- The Supreme Court has already ruled that children born to immigrants who are legal permanent residents have citizenship. But those who claim the 14th Amendment should not apply to everyone point to the fact that there has been no ruling on a case specifically involving undocumented immigrants or those with temporary legal status.
The bottom line: If Trump follows through on the executive order, "the courts would have to weigh in in a way they haven't," Eastman said.
- The full interview will air on "Axios on HBO" this Sunday, Nov. 4, at 6:30 p.m. ET/PT.
2. Trump as a candidate: "I bring rage out"
During an interview with Bob Woodward and Bob Costa in April 2016, candidate Donald Trump said when asked if he needed to tame the rage in the Republican Party:
"Yes, yes, but I bring that out in people. I do. I’m not saying that’s an asset or a liability, but I do bring that out. ...
I bring rage out. I do bring rage out. I always have."
CNN's Jake Tapper surfaced that quote yesterday during an interview with Woodward, who said:
- "[H]e's clearly proud of it. We now know, as president, that is part of the strategy of, blame the news media, get the environment roiled up as much as you can. And in some ways, it's worked. And so, he's embracing rage. And of course, rage is fury, uncontrolled anger."
- "[W]hen he blames the media, when he goes up in these rallies, I mean, they are all designed to raise the boiling point, raise the temperature."
"We know presidents have extraordinary power," Woodward continued. "He has probably more power than any president I've reported on, going back to Nixon. And he has seized it with the communication channel — with the tweeting, and the rallies and the press conferences."
- "[L]et's not kid ourselves ... [H]e's stoking the fires."
- "A president has the great opportunity to heal things, to make things better. ... Even his supporters know that they're being riled up, and a lot of people like it."
3. For Jews in U.S., a shocking burst of anti-Semitism
"Until recent years, many Jews in America believed that the worst of anti-Semitism was over there, in Europe, a vestige of the old country," the N.Y. Times Laurie Goodstein writes in the paper's lead story:
- "American Jews were welcome in universities, country clubs and corporate boards that once excluded their grandparents. They married non-Jews, moved into mixed neighborhoods and by 2000, the first Jew ran for vice president on a major party ticket."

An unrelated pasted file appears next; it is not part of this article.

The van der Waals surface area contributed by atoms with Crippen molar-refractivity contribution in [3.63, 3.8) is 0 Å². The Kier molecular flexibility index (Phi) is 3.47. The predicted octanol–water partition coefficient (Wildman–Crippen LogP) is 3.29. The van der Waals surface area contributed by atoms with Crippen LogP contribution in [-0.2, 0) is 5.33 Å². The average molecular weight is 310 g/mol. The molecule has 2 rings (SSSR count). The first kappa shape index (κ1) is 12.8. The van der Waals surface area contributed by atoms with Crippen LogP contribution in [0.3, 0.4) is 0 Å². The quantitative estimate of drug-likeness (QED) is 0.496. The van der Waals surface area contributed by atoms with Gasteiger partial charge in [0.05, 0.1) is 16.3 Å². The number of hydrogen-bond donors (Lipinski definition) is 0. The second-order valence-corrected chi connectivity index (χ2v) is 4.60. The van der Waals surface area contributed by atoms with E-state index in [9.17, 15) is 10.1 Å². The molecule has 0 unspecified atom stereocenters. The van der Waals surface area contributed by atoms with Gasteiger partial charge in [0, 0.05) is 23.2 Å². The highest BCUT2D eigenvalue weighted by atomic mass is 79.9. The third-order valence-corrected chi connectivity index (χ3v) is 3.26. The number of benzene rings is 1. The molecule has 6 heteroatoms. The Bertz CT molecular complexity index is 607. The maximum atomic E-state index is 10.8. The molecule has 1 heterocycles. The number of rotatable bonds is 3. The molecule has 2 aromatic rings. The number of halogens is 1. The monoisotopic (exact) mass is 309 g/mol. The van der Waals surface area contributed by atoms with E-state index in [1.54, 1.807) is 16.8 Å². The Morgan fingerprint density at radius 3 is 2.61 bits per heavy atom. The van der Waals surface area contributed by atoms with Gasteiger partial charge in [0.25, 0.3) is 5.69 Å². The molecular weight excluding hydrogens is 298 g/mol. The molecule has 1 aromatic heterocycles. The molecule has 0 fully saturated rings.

- "So the massacre on Saturday of 11 people in a Pittsburgh synagogue, by a man who told the police when he surrendered that he 'wanted all Jews to die,' was for many a shocking wake-up call."
"[I]t did not come out of nowhere, said experts in anti-Semitism":
- "At the same time that Jews were feeling unprecedented acceptance in the United States, the climate was growing increasingly hostile, intensifying in the two years since Donald J. Trump was elected president."
- "And it comes at a time when attacks on Jews are on the rise in Europe as well, with frequent anti-Semitic incidents in France and Germany."
4. Tweets du jour
5. Stat du jour
"The Pentagon said it's sending 5,200 troops to the Southwest border in an extraordinary military operation ordered up just a week before midterm elections," per AP.
- "The number of troops being deployed is more than double the 2,000 who are in Syria fighting the Islamic State group."
6. Anger toward media spreads into local communities
"The Radio Television Digital News Association is spreading safety and self-defense tips to journalists, most notably advising limits on the use of one-person news crews," AP's David Bauder reports:
- "The environment has changed," said Chris Post, a photographer for WFMZ-TV in Allentown, Pennsylvania. "I've witnessed the transition."
- "People who drive vans emblazoned with a television station's call letters are obvious targets."
- "While the [chants and epithets aimed at CNN's Jim] Acosta and others who follow Trump are most visible, there are countless other, more private examples that happen across the country."
"Caitlin Penna, a freelance photographer from Durham, North Carolina, said she constantly has her guard up on assignments. Even her conservative family is suspicious of her. 'I'm pretty sure my grandmother thinks I'm this far-left liberal because of the things I cover.'"
- "One night she was unwinding at a local bar and struck up a conversation with a man nearby. When she discussed what she did, the man said, 'you report fake news' and walked away."